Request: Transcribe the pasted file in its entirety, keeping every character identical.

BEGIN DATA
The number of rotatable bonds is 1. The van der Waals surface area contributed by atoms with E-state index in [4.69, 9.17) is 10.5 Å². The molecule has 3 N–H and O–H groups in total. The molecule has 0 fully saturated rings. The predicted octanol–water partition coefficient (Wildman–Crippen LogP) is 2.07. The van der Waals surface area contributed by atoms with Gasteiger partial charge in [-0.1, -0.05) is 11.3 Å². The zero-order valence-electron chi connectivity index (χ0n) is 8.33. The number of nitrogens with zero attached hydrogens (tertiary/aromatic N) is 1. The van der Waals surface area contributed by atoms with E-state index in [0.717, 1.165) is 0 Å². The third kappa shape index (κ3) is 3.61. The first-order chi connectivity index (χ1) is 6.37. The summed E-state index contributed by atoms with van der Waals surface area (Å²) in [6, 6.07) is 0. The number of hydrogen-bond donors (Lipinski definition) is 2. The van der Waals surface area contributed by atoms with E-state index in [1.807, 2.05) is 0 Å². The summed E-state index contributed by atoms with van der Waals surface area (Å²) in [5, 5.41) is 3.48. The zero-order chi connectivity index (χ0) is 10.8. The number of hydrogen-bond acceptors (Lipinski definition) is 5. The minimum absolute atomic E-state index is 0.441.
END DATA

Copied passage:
The number of rotatable bonds is 1. The van der Waals surface area contributed by atoms with E-state index in [4.69, 9.17) is 10.5 Å². The molecule has 3 N–H and O–H groups in total. The molecule has 0 fully saturated rings. The predicted octanol–water partition coefficient (Wildman–Crippen LogP) is 2.07. The van der Waals surface area contributed by atoms with Gasteiger partial charge in [-0.1, -0.05) is 11.3 Å². The zero-order valence-electron chi connectivity index (χ0n) is 8.33. The number of nitrogens with zero attached hydrogens (tertiary/aromatic N) is 1. The van der Waals surface area contributed by atoms with E-state index in [0.717, 1.165) is 0 Å². The third kappa shape index (κ3) is 3.61. The first-order chi connectivity index (χ1) is 6.37. The summed E-state index contributed by atoms with van der Waals surface area (Å²) in [6, 6.07) is 0. The number of hydrogen-bond donors (Lipinski definition) is 2. The van der Waals surface area contributed by atoms with E-state index in [1.807, 2.05) is 0 Å². The summed E-state index contributed by atoms with van der Waals surface area (Å²) in [5, 5.41) is 3.48. The zero-order chi connectivity index (χ0) is 10.8. The number of hydrogen-bond acceptors (Lipinski definition) is 5. The minimum absolute atomic E-state index is 0.441.